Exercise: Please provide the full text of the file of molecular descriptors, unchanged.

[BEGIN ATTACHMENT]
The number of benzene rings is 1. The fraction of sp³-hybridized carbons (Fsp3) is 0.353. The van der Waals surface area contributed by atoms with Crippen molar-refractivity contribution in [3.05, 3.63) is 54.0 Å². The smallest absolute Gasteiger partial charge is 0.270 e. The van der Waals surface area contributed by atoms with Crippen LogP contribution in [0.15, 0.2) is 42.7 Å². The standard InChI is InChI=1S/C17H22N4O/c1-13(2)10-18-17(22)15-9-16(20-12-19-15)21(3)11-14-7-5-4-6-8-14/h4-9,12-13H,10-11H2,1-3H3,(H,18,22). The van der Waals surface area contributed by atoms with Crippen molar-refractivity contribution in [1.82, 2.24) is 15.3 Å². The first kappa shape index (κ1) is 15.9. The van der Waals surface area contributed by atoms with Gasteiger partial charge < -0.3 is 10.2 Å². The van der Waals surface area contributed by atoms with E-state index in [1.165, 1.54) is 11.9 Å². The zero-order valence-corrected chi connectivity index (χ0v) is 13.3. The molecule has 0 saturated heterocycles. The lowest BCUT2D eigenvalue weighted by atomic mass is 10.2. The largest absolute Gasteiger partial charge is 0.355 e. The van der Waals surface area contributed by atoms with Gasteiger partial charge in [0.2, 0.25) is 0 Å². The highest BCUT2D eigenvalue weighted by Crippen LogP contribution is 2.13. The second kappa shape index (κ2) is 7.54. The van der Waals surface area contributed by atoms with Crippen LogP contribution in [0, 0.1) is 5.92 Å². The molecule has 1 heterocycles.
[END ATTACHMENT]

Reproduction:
The number of benzene rings is 1. The fraction of sp³-hybridized carbons (Fsp3) is 0.353. The van der Waals surface area contributed by atoms with Crippen molar-refractivity contribution in [3.05, 3.63) is 54.0 Å². The smallest absolute Gasteiger partial charge is 0.270 e. The van der Waals surface area contributed by atoms with Crippen LogP contribution in [0.15, 0.2) is 42.7 Å². The standard InChI is InChI=1S/C17H22N4O/c1-13(2)10-18-17(22)15-9-16(20-12-19-15)21(3)11-14-7-5-4-6-8-14/h4-9,12-13H,10-11H2,1-3H3,(H,18,22). The van der Waals surface area contributed by atoms with Crippen molar-refractivity contribution in [1.82, 2.24) is 15.3 Å². The first kappa shape index (κ1) is 15.9. The van der Waals surface area contributed by atoms with Gasteiger partial charge < -0.3 is 10.2 Å². The van der Waals surface area contributed by atoms with E-state index in [1.165, 1.54) is 11.9 Å². The zero-order valence-corrected chi connectivity index (χ0v) is 13.3. The molecule has 0 saturated heterocycles. The lowest BCUT2D eigenvalue weighted by atomic mass is 10.2. The largest absolute Gasteiger partial charge is 0.355 e. The van der Waals surface area contributed by atoms with Gasteiger partial charge in [0.2, 0.25) is 0 Å². The highest BCUT2D eigenvalue weighted by Crippen LogP contribution is 2.13. The second kappa shape index (κ2) is 7.54. The van der Waals surface area contributed by atoms with Crippen LogP contribution in [0, 0.1) is 5.92 Å². The molecule has 1 heterocycles.